New York men who assaulted police on January 6 sentenced to 44 months



Two New York state men who led a crowd that overwhelmed police at the perimeter of the Capitol on January 6, 2021 – then bodysurfed above the crowd at the entrance of a building and officers sprayed with pepper spray – were both sentenced to 44 months in prison on Friday.

Cody Mattice, 29, of Greece, NY, and James Mault, 30, of Brockport, NY, both cried in front of U.S. District Chief Judge Beryl A. Howell and asked for clemency, apologizing for their actions and saying they hope to return to their families and young children soon. But Howell noted that prosecutors had already reached a reasonable deal for them by dropping the charges that could have led to significantly more jail time, and she imposed the sentences the government had requested. Only four other defendants of January 6 were sentenced to longer prison terms.

Text messages obtained by the FBI showed that Mattice and Mault had anticipated the violence on January 6, initially expecting resistance from antifa. They texted family members during the chaos and then congratulated each other in the days following the riot, which temporarily halted certification of the presidential election.

Howell read many messages, using the same profanity the men had. She noted that even after Mattice and Mault were aware of the impact of the riot, “they maintained a form of delusional belief that they were the patriots”.

“They weren’t patriots on January 6, and no one who broke police lines and stopped the democratic process was a patriot that day,” the judge said.

Mattice was a stay-at-home dad and Mault was an ironworker when they began texting on Jan. 2 about driving to President Donald Trump’s ‘Stop the Steal’ rally on Jan. 6, discussing taking gas pepper, helmets, a truncheon and a high-powered fire extinguisher with them. Once in DC, according to court records, Mattice recorded a video of Mault on the National Mall saying they were “preparing to go marching on Capitol Hill.” …It’s about to get crazy.

At the West Plaza near the Capitol, Mattice recorded Mault yelling at officers to join the crowd, prosecutors said in a sentencing memorandum. “What we’re doing is fine,” Mault shouted, “otherwise there wouldn’t be so many… people here.” Soon the pair began tearing down bike racks that police were using as barricades, keeping them away from officers and helping push the crowd through the police line to the Capitol, photos and video obtained by the government show.

Mattice was sprayed with pepper spray during that encounter and both men briefly retreated to clean up, prosecutors said. Meanwhile, Mattice texted his fiancée saying, “James and I literally pushed everyone, I fought like 4 or 5 cops and we’re… victorious,” according to court records. His fiancée, Ashley Choate, replied, “God baby, glad you’re having fun and you’re okay.”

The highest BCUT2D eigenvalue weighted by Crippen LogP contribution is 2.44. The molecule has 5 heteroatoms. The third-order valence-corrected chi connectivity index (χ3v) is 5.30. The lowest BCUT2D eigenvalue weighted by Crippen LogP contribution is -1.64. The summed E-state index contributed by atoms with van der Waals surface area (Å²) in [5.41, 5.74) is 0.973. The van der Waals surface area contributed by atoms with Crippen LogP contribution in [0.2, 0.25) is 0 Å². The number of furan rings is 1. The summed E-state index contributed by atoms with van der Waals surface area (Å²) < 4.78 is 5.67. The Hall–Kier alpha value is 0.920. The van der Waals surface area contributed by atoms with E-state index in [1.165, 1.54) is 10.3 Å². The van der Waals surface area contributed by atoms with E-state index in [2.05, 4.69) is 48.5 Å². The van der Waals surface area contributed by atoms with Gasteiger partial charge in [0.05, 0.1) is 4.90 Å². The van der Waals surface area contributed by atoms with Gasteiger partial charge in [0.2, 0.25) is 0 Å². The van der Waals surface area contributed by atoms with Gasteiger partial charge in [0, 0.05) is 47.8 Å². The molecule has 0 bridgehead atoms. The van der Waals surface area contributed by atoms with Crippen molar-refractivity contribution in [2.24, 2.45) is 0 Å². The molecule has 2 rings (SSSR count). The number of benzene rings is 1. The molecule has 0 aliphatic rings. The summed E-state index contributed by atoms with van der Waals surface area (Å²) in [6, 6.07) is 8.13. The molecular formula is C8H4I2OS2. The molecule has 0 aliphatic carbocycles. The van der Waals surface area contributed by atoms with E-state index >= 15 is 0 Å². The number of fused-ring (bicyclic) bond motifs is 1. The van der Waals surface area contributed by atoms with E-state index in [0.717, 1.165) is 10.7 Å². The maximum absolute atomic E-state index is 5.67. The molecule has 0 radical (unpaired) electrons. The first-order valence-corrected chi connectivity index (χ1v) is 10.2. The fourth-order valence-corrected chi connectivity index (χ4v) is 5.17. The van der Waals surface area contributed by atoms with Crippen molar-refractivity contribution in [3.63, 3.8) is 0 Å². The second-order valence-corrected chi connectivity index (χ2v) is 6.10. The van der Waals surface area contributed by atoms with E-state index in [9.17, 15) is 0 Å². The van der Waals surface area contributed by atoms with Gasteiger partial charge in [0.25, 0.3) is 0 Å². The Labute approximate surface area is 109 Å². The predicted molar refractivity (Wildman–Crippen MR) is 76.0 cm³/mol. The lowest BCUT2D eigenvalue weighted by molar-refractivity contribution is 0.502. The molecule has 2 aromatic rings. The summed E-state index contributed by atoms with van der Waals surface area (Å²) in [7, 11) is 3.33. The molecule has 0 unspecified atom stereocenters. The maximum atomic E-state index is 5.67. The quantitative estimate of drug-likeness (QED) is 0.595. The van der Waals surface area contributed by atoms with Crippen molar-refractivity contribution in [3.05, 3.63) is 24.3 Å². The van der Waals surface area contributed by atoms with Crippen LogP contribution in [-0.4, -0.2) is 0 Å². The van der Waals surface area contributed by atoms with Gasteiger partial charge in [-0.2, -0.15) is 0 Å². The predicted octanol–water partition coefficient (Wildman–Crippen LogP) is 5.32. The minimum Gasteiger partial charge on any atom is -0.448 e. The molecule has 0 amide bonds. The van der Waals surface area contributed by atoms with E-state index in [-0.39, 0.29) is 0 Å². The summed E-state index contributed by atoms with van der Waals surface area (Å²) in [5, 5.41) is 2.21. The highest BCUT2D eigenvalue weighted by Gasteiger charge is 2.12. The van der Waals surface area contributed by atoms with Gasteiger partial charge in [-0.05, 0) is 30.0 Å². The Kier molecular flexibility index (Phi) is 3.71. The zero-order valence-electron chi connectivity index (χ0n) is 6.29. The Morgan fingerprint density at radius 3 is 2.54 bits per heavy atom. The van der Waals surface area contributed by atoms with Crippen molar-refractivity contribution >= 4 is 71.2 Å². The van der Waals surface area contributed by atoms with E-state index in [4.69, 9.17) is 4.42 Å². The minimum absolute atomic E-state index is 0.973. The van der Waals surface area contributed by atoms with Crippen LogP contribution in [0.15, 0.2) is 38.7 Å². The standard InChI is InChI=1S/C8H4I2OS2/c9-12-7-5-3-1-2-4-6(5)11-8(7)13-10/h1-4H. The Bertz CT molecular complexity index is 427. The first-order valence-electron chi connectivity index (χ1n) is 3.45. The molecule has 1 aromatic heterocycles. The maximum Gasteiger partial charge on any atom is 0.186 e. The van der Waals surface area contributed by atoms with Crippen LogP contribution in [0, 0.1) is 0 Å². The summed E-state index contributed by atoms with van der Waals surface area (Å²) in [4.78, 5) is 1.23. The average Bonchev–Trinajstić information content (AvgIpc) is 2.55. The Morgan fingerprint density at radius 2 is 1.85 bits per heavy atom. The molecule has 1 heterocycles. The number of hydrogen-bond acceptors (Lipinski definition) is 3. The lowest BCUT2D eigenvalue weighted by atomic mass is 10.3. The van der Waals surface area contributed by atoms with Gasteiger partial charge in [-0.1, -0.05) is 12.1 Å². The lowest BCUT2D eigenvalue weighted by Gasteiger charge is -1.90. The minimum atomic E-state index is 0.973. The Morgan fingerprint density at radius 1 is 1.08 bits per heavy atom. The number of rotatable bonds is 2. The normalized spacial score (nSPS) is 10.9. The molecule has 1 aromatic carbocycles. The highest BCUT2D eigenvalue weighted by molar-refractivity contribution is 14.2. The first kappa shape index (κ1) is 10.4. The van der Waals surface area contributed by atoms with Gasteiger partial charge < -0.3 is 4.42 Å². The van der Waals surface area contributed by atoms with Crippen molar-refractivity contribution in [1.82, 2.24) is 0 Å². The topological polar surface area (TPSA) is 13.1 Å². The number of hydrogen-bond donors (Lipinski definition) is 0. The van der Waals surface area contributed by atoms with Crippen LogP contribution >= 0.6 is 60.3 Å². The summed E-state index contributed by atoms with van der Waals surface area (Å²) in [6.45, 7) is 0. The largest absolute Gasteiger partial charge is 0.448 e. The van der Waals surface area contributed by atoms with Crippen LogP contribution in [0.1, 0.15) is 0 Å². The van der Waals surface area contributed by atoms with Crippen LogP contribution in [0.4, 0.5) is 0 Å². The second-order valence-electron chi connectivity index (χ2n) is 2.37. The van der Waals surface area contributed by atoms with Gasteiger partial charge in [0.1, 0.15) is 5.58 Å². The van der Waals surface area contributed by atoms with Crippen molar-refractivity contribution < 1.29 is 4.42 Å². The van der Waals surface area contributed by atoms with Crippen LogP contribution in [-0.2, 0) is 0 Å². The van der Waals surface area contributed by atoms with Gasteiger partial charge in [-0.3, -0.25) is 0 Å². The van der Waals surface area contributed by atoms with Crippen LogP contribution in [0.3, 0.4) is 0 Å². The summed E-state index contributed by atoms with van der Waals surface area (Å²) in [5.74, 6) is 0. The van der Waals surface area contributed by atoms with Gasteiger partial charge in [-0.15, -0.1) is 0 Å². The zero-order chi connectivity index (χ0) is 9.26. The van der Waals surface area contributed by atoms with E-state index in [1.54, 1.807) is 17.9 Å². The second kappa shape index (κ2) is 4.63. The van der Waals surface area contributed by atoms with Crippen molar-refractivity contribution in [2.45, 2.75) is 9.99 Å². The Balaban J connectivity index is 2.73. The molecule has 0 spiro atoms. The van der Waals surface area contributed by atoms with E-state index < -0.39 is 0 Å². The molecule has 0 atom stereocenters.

During sentencing, Choate stood up to address the judge. But Howell immediately challenged her to the lyrics, reading her the one in which Mattice claimed he was victorious. “Do you encourage him, with all these events on January 6th?” asked the judge.

“It wasn’t my intention,” Choate said. “I know it sounds like that.”

“It certainly is,” Howell said.

The pair decided to return to the fray, with the crowd now hammering the police on the lower west terrace of the Capitol. Both Mault and Mattice climbed onto the shoulders of protesters to reach the front, photos and video show. Howell said she had to search for the term “crowd surfing” and said she was amazed they got through the crowd into the thick of the fray.

Once there, the pair were handed small canisters of pepper spray by fellow rioters and pointed them at police officers defending the Capitol, photos show. Later questioned by the FBI, Mattice denied using pepper spray and Mault said officers were “let people into the Capitol building.” They also denied taking violent action against police at the West Plaza and claimed they were carried to the Capitol by the massive crowd, according to court records.

The men returned to the Rochester area and were quickly questioned by officers but not immediately charged. Mault was fired from his job as an ironworker. He re-enlisted in the army in May 2021, where he had served as a combat engineer in Kuwait for four years and then four more years in the Army National Guard. The army said so unaware that he was under investigation when he was reinstated in the service. He was arrested while serving at Fort Bragg, NC

Soldier Accused of Capitol Riot Enlisted Months After FBI Interviews

Both men pleaded guilty in April to felony assault on police officers, with an enhanced sentence for spraying chemical agents at police. Mattice and Mault both apologized to a DC police officer who was hit by the spray. Both men have been detained since their arrest in October.

“I was very stupid and ignorant, and I got lost that day,” Mattice said in tears. “And I’m extremely embarrassed.”

“My friends and I went to the Capitol on January 6 with the best of intentions,” Mault said. “What happened was our protest got terribly out of control, I fell into the crowd mentality and didn’t think about what I was doing.”

Howell said the sentence was to serve as a deterrent to “future malcontents who are disappointed with the outcome of an election, and who plan and obstruct the peaceful transition of power after an election, including by directly participating in violence as have these two defendants”.


Comments are closed.